People with weight changes soon after being diagnosed with Parkinson’s disease may be more likely to have changes in their thinking skills than people who maintain their weight, according to a study published recently in Neurology, the medical journal of the American Academy of Neurology.
“Early weight loss is a common symptom in people with Parkinson’s disease,” says study author Jin-Sun Jun, MD, of Kangnam Sacred Heart Hospital in Seoul, Republic of Korea. “It could serve as a sign that people are at risk of cognitive decline.”
The study involved 358 people who were recently diagnosed with Parkinson’s disease and had not yet started taking Parkinson’s medications. They were an average age of 61 and had been diagnosed an average of two years earlier. They were compared to 174 people who did not have Parkinson’s disease.
Weight gain or loss was defined as a change of more than 3% of body weight during the first year of the study. Weight maintenance was defined as no change or change of no more than 3%. A total of 98 people had weight loss, 59 had weight gain, and 201 maintained their weight.
Participants took tests of thinking skills at the beginning of the study and then every year for up to eight years. They also took tests for other non-motor symptoms that can occur in people with Parkinson’s disease, such as depression, anxiety, and sleep disorders.
The people with Parkinson’s who lost weight had a faster decline in their overall thinking scores compared to those with Parkinson’s who maintained their weight. Both groups started with average scores of 27 on the test. The scores of those who lost weight declined 0.19 points faster per year than those of those who maintained their weight. The thinking skills with the steepest declines were related to verbal fluency skills, which are a measure of executive function.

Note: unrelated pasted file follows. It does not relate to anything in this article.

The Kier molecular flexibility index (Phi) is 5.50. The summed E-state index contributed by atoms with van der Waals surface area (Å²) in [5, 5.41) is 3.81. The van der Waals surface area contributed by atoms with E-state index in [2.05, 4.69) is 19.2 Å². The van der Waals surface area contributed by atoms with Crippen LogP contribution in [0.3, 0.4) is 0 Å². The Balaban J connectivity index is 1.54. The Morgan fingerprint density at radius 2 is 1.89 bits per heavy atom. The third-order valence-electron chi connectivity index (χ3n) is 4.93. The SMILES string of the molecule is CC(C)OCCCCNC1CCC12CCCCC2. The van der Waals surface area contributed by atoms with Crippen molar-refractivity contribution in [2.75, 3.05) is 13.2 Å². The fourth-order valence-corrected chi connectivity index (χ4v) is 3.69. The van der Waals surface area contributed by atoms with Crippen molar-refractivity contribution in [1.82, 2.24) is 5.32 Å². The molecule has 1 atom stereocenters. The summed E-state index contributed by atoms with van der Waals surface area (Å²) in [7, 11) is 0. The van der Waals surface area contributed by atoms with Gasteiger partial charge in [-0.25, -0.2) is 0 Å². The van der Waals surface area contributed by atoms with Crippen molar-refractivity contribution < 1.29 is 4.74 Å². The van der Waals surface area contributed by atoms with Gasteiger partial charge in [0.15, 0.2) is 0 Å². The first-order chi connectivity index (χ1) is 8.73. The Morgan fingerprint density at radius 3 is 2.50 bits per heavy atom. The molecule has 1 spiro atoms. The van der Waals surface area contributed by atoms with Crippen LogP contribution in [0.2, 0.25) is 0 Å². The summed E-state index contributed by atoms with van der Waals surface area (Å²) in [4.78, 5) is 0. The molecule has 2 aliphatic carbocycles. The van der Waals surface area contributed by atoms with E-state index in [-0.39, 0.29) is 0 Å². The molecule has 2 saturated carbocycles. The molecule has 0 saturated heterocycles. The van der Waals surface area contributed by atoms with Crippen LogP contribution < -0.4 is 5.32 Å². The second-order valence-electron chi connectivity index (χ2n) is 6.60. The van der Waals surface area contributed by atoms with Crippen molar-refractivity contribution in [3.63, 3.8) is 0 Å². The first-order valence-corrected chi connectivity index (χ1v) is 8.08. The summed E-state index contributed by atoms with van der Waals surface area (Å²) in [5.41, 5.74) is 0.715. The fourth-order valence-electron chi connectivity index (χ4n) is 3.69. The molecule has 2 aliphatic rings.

In contrast, the people with Parkinson’s who gained weight had a slower decline in their scores on a test of processing speed compared to those who maintained their weight.
There was no association between weight change and any other non-motor symptoms.
In the people who did not have Parkinson’s disease, there was no relationship between weight changes and thinking skills test scores.
“These findings highlight the potential importance of weight management in the early stages of Parkinson’s disease,” Jun says. “Further studies are needed to determine whether taking steps to prevent weight loss could slow cognitive decline in people with Parkinson’s.”
The study does not prove that weight change causes changes in thinking skills; it only shows an association.
Limitations of the study were that researchers could not investigate whether the effect of weight change on thinking skills was the same in people who were underweight or obese. They also could not consider whether weight change was intentional or unintentional.
The study was supported by Hallym University Research Fund.
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